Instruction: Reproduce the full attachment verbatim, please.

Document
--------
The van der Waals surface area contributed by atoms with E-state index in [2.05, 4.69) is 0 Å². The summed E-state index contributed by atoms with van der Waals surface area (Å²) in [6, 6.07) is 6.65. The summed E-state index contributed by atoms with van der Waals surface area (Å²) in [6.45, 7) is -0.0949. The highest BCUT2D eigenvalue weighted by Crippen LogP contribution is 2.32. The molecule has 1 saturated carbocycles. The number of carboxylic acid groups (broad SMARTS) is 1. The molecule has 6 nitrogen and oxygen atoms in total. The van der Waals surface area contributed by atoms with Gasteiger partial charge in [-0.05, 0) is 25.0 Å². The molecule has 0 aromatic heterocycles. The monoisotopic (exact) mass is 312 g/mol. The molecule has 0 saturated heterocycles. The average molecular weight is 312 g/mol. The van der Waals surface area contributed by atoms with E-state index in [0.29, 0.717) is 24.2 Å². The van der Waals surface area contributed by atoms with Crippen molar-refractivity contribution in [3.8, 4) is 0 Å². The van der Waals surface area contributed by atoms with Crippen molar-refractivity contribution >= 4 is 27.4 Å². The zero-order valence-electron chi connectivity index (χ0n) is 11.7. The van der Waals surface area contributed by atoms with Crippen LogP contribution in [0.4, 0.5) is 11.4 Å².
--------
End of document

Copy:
The van der Waals surface area contributed by atoms with E-state index in [2.05, 4.69) is 0 Å². The summed E-state index contributed by atoms with van der Waals surface area (Å²) in [6, 6.07) is 6.65. The summed E-state index contributed by atoms with van der Waals surface area (Å²) in [6.45, 7) is -0.0949. The highest BCUT2D eigenvalue weighted by Crippen LogP contribution is 2.32. The molecule has 1 saturated carbocycles. The number of carboxylic acid groups (broad SMARTS) is 1. The molecule has 6 nitrogen and oxygen atoms in total. The van der Waals surface area contributed by atoms with Gasteiger partial charge in [-0.05, 0) is 25.0 Å². The molecule has 0 aromatic heterocycles. The monoisotopic (exact) mass is 312 g/mol. The molecule has 0 saturated heterocycles. The average molecular weight is 312 g/mol. The van der Waals surface area contributed by atoms with E-state index in [0.29, 0.717) is 24.2 Å². The van der Waals surface area contributed by atoms with Crippen molar-refractivity contribution in [3.8, 4) is 0 Å². The van der Waals surface area contributed by atoms with Crippen molar-refractivity contribution >= 4 is 27.4 Å². The zero-order valence-electron chi connectivity index (χ0n) is 11.7. The van der Waals surface area contributed by atoms with Crippen LogP contribution in [0.4, 0.5) is 11.4 Å².